Lundbeck Surges as New CEO Cuts 1,000 Jobs to Fight Generics

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H. Lundbeck A/S shares surged to the highest price in 13 years as Chief Executive Officer Kaare Schultz, just three months on the job, said he’ll cut about 17 percent of the workforce as the drugmaker fights generic competition.

The maker of medicines for psychiatric and neurological disorders said it will eliminate 1,000 jobs as it restructures its Copenhagen headquarters and commercial operations in Europe and elsewhere. Lundbeck expects to save 3 billion kroner ($445 million) annually from 2017, it said in a statement.

Cost reductions were anticipated by some investors, but “likely not on this scale,” Peter Welford, an analyst at Jefferies LLC in London, said in a note to investors. Together with strong second-quarter results and a rosier forecast, “what’s not to like?”

The move is a dramatic start to Schultz’s tenure at the Nordic region’s third-largest drugmaker by sales. The former chief operations officer at Novo Nordisk A/S became Lundbeck’s CEO in May. “Unsatisfactory profitability” and a 7 percent decline in underlying revenue caused by generic competition for the antidepressant Cipralex and Alzheimer’s treatment Ebixa necessitates firings, Schultz said.

Lundbeck shares gained 19 percent to close at 201 kroner in Copenhagen. That’s the highest price since December 2002 and the biggest gain since May 6, when Lundbeck said that Schultz would lead the company after not getting the top job at Novo, the world’s largest insulin maker.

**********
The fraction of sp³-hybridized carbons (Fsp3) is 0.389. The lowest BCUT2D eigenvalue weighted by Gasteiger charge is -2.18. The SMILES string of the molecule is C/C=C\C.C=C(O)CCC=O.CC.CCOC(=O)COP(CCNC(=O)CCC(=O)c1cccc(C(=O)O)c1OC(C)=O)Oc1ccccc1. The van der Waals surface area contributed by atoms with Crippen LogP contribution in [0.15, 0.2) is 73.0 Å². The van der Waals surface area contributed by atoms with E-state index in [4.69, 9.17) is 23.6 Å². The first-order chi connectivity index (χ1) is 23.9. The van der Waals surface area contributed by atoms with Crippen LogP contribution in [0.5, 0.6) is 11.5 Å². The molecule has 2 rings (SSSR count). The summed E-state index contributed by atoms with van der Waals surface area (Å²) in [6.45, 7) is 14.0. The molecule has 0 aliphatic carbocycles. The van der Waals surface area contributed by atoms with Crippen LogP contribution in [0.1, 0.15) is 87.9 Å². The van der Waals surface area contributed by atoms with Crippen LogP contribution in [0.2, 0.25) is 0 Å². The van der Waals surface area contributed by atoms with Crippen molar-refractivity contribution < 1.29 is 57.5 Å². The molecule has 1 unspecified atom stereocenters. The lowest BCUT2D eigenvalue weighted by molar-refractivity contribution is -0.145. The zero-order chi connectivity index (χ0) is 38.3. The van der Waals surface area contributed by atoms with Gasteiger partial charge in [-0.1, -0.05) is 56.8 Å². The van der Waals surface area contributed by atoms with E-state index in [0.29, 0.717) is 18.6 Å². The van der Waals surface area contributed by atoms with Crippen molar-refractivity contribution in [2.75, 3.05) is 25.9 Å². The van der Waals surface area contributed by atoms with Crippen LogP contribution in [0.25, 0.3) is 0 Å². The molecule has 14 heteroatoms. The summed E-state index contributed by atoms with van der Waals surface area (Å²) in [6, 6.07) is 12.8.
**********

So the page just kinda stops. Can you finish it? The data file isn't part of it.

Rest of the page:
Drug Development

“We need a higher profitability if we are to invest in the development of Lundbeck and new drugs and thereby create value,” the CEO said.

Lundbeck will focus on marketing new products such as its antidepressant Brintellix and Rexulti for schizophrenia, as well as in-house drug development rather than partnerships for late-stage programs, Schultz said in an interview.

Lundbeck raised its full-year revenue forecast to about 14 billion kroner, up from a previous prediction of 13.2 billion kroner to 13.7 billion kroner. The company said it expects positive reported operating profit in 2016, with further improvement in 2017 after the restructuring.

Revenue of 3.63 billion kroner in the second quarter exceeded the average analyst estimate of 3.46 billion kroner. Sales of medicines including Abilify, a mood-stabilizing drug, and Brintellix exceeded estimates, while Cipralex fell short.

Lundbeck said it will book expenses of 1.1 billion kroner in the third quarter as a result of restructuring and another 600 million kroner in impairments from cutting estimates of asset values.

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